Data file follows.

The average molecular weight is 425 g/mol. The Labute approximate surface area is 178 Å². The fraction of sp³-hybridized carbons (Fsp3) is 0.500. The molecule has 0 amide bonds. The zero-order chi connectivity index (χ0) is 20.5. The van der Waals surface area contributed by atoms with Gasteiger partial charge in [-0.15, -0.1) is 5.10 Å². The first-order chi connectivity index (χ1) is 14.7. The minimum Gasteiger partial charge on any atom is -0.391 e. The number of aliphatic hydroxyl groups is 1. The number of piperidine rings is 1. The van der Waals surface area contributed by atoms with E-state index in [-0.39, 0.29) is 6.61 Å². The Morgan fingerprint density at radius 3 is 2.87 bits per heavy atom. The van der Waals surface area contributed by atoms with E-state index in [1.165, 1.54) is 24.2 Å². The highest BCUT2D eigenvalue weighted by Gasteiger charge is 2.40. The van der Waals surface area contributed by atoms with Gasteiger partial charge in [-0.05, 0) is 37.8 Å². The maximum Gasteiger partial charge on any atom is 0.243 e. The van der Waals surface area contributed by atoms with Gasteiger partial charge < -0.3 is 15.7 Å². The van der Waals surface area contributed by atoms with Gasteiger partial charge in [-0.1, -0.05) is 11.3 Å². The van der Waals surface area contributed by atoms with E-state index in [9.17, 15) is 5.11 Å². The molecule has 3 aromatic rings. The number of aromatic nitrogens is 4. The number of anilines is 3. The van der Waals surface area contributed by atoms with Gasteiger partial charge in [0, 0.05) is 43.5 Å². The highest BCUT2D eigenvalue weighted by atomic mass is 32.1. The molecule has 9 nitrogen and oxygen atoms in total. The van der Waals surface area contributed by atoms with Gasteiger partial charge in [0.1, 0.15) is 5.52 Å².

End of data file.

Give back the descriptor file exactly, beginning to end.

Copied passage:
The average molecular weight is 425 g/mol. The Labute approximate surface area is 178 Å². The fraction of sp³-hybridized carbons (Fsp3) is 0.500. The molecule has 0 amide bonds. The zero-order chi connectivity index (χ0) is 20.5. The van der Waals surface area contributed by atoms with Gasteiger partial charge in [-0.15, -0.1) is 5.10 Å². The first-order chi connectivity index (χ1) is 14.7. The minimum Gasteiger partial charge on any atom is -0.391 e. The number of aliphatic hydroxyl groups is 1. The number of piperidine rings is 1. The van der Waals surface area contributed by atoms with E-state index in [-0.39, 0.29) is 6.61 Å². The Morgan fingerprint density at radius 3 is 2.87 bits per heavy atom. The van der Waals surface area contributed by atoms with E-state index in [1.165, 1.54) is 24.2 Å². The highest BCUT2D eigenvalue weighted by Gasteiger charge is 2.40. The van der Waals surface area contributed by atoms with Gasteiger partial charge in [-0.05, 0) is 37.8 Å². The maximum Gasteiger partial charge on any atom is 0.243 e. The van der Waals surface area contributed by atoms with Gasteiger partial charge < -0.3 is 15.7 Å². The van der Waals surface area contributed by atoms with Gasteiger partial charge in [-0.1, -0.05) is 11.3 Å². The van der Waals surface area contributed by atoms with E-state index in [9.17, 15) is 5.11 Å². The molecule has 3 aromatic rings. The number of aromatic nitrogens is 4. The number of anilines is 3. The van der Waals surface area contributed by atoms with Gasteiger partial charge in [0, 0.05) is 43.5 Å². The highest BCUT2D eigenvalue weighted by atomic mass is 32.1. The molecule has 9 nitrogen and oxygen atoms in total. The van der Waals surface area contributed by atoms with Gasteiger partial charge in [0.1, 0.15) is 5.52 Å².